Getting SMP support for RPI3 took some time and was interesting learning experience. So I share bits of what I learned here.
FreeBSD/arm boot start on one CPU (called primary) the rest of CPUs are “on hold”. At some point in boot sequence non-primary CPUs are forced to call mpentry() function. The way CPU is forced to call mpentry is platform-dependent. RPi2 for instance passes mpentry and argument to VideoCore using mailbox interface and then VideoCore kicks ARM CPU in action. So most of SoC has their own implementation of platform_mp_start_ap platform API method.
FreeBSD/arm64 takes more standardized approach. It relies on secure monitor to provide this functionality. To explain what secure monitor is I need to diverge a bit into Aarch64 architecture. Aarch64 has four Exception Levels: EL3, EL2, EL1, EL0. Higher level acts as a “kernel” to the lower level. Most usual roles for exception levels are:
EL3 – Secure Monitor
EL2 – Hypervisor
EL1 – OS kernel
EL0 – userland apps
Just like userland can request kernel service through syscal lower exception level can request service from higher one through syscall-like mechanism. On Aarch64 it’s SMC, HVC, SVC instruction to get to EL3, EL2, EL1 respectively. There are multiple services that EL1 can request from Hypervisor or Secure Monitor but one of them is PSCI (Power State Coordination Interface). It’s an API to control CPUs and power states of the system. Full spec can be found here.
SMP support on FreeBSD/arm64 requires Secure Monitor and there is no such thing for Raspberry Pi 3. Normally it’s a piece of software that is provided as a part of SoC. Stage 1 boot loader resides in secure ROM and every subsequent boot stage can be verified using certificates. There are regions of memory where secure monitor is loaded that can not be accessed from non-secure exception levels. No such thing on RPi3 either.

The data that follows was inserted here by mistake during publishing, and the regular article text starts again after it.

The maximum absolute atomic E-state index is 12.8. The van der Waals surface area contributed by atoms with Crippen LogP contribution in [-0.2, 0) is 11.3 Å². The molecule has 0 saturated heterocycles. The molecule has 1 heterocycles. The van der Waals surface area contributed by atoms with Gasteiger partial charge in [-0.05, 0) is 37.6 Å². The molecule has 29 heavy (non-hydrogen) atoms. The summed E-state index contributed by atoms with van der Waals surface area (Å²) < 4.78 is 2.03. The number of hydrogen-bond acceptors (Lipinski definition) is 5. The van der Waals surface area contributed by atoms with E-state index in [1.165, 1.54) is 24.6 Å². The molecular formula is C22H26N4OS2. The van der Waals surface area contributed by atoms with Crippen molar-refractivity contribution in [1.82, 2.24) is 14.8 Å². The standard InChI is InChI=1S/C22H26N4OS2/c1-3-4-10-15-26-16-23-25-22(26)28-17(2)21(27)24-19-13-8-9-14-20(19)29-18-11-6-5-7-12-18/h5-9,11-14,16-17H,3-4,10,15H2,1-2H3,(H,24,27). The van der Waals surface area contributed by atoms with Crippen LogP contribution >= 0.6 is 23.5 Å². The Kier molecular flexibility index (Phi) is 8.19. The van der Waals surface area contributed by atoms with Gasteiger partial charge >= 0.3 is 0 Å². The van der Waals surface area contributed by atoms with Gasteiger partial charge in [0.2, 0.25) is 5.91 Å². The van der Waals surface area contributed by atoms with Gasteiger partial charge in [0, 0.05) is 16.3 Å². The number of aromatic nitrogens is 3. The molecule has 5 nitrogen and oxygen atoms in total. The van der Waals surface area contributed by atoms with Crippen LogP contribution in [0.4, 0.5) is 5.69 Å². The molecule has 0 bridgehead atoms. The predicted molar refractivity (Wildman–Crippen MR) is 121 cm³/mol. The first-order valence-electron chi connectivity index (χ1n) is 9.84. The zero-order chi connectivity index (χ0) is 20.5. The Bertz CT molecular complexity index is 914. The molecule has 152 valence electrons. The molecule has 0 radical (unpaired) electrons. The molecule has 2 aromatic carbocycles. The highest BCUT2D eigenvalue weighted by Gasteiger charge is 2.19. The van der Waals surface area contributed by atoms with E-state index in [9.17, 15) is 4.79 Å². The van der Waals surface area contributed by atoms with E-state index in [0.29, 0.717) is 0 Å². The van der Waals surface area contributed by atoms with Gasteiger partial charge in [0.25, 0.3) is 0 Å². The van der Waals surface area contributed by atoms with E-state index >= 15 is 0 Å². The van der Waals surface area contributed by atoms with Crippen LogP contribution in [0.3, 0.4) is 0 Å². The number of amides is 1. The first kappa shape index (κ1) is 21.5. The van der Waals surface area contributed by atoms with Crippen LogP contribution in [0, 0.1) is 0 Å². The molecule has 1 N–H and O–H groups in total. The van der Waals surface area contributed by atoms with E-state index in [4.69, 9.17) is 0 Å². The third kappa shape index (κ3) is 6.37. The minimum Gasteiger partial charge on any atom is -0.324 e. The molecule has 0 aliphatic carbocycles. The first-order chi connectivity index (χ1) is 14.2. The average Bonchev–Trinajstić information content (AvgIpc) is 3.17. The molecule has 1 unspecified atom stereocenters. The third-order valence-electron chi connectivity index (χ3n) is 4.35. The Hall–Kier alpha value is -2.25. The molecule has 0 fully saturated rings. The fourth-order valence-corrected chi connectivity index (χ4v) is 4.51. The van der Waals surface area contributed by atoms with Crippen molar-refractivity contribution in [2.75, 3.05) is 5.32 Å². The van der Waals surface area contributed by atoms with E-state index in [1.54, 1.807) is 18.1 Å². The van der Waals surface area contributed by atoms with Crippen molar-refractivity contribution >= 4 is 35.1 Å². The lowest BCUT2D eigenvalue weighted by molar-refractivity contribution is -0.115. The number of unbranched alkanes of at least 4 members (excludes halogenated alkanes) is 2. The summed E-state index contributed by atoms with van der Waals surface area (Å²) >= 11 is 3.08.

There were 3 options to get PSCI on RPi3: write “bare metal” implementation from the scratch, add it to U-Boot or port existing open source secure monitor to RPi3. Since U-Boot was already a part of the setup I looked up if there was PSCI support for it. There was for ARMv7 in the mainline and for AMRv8 as a patchset with generic PSCI framework and implementation for one of the platforms. Framework relied on the existence of secure memory region which is not a thing on RPi3 so I went for another option: port existing monitor.
Reference implementation of SM is ARM Trusted Firmware. It’s very well documented and easily extendable but the problem was that just like with U-Boot it made assumptions about memory layout that were not true for RPi3 and were not easy to change in the ATF code.
At this point bare metal PSCI emulation looked like less work than the other two options and I started experimenting with really low level stuff. I will write my progress up in the next blog post.